On Twitter in September, Trump said, “The Russia hoax continues, now it’s ads on Facebook. What about the totally biased and dishonest Media coverage in favor of Crooked Hillary?”
And during an overseas trip to Asia in November, Trump spoke of meeting with Putin: “Every time he sees me, he says, ‘I didn’t do that.’ And I really believe that when he tells me that, he means it.” In the same interview, Trump referred to the officials who led the intelligence agencies during the election as “political hacks.”
Trump continually asserts that Russia’s meddling in the 2016 election is fake news, a hoax or a made-up story, even though there is widespread, bipartisan evidence to the contrary.
When the nation’s commander-in-chief refuses to acknowledge a threat to U.S. democracy, it makes it all the more difficult to address the problem. For this reason, we name Trump’s claim that the Russia interference is a hoax as our Lie of the Year for 2017.
Readers of PolitiFact also chose the claim as the year’s most significant falsehood by an overwhelming margin.
It seems unlikely — though not impossible — that Russia interference changed the outcome of the election. We at PolitiFact have seen no compelling evidence that it did so.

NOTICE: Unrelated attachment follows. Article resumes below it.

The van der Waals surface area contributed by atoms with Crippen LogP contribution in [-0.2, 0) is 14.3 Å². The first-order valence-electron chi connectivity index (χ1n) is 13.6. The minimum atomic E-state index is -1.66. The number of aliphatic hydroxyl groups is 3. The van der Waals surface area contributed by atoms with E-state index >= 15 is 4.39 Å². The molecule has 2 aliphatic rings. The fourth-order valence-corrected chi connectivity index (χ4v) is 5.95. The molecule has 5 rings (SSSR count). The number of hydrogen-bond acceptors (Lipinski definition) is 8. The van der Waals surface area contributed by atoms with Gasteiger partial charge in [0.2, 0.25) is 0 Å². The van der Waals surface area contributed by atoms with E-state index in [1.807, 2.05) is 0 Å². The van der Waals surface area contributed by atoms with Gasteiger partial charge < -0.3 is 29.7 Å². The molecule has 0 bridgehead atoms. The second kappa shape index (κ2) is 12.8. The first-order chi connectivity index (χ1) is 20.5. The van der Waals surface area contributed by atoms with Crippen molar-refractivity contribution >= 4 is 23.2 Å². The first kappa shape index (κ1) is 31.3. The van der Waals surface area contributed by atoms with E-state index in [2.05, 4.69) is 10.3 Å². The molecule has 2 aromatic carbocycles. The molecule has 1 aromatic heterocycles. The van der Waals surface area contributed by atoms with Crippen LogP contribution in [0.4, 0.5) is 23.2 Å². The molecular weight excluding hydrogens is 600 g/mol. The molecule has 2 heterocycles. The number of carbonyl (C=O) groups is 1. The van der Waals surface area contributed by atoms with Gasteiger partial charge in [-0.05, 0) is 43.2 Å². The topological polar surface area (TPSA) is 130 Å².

Trump could acknowledge the interference happened while still standing by the legitimacy of his election and his presidency — but he declines to do so. Sometimes he’ll state firmly there was “no collusion” between his campaign and Russia, an implicit admission that Russia did act in some capacity. Then he reverts back to denying the interference even happened.
It’s not so much that Trump trades in falsehoods — it’s more that he tries to create a different version of reality simply by asserting it.
That denial is of a different order from most presidential posturing, said Nicholas Burns, who served as ambassador to NATO under President George W. Bush.
“I’ve worked for both parties,” Burns said during public testimony to the Republican-controlled Congress this summer. “It’s inconceivable to me that any of President Trump’s predecessors would deny the gravity of such an open attack on our democratic system.
“I don’t believe any previous American president would argue that your own hearings in the Senate are a waste of time or, in the words of President Trump, a witch hunt. They’re not; you’re doing your duty, that the people elected you to do.”
Seriousness of Russian interference
Countries have meddled in each other’s internal politics before. But 2016 was different.
New cyber tools had come online, with Facebook putting robust sharing options in the hands of its users. In previous presidential cycles, online organizing had been innovative or unusual. In 2016, the sharing of political information online was widespread, cheap and easy to execute.
Meanwhile, Russia was concerned about its standing after conflicts with the former Soviet republic of Georgia. International sanctions resulted from Russia’s 2014 annexation of Crimea, which Putin wanted to see lifted.
Putin also had particular animosity toward Hillary Clinton, the Democratic nominee who had served as secretary of state. Putin openly blamed Clinton for inciting mass protests against his regime in late 2011 and early 2012. A publicly available intelligence assessment said that Putin also “holds a grudge for comments he almost certainly saw as disparaging him.”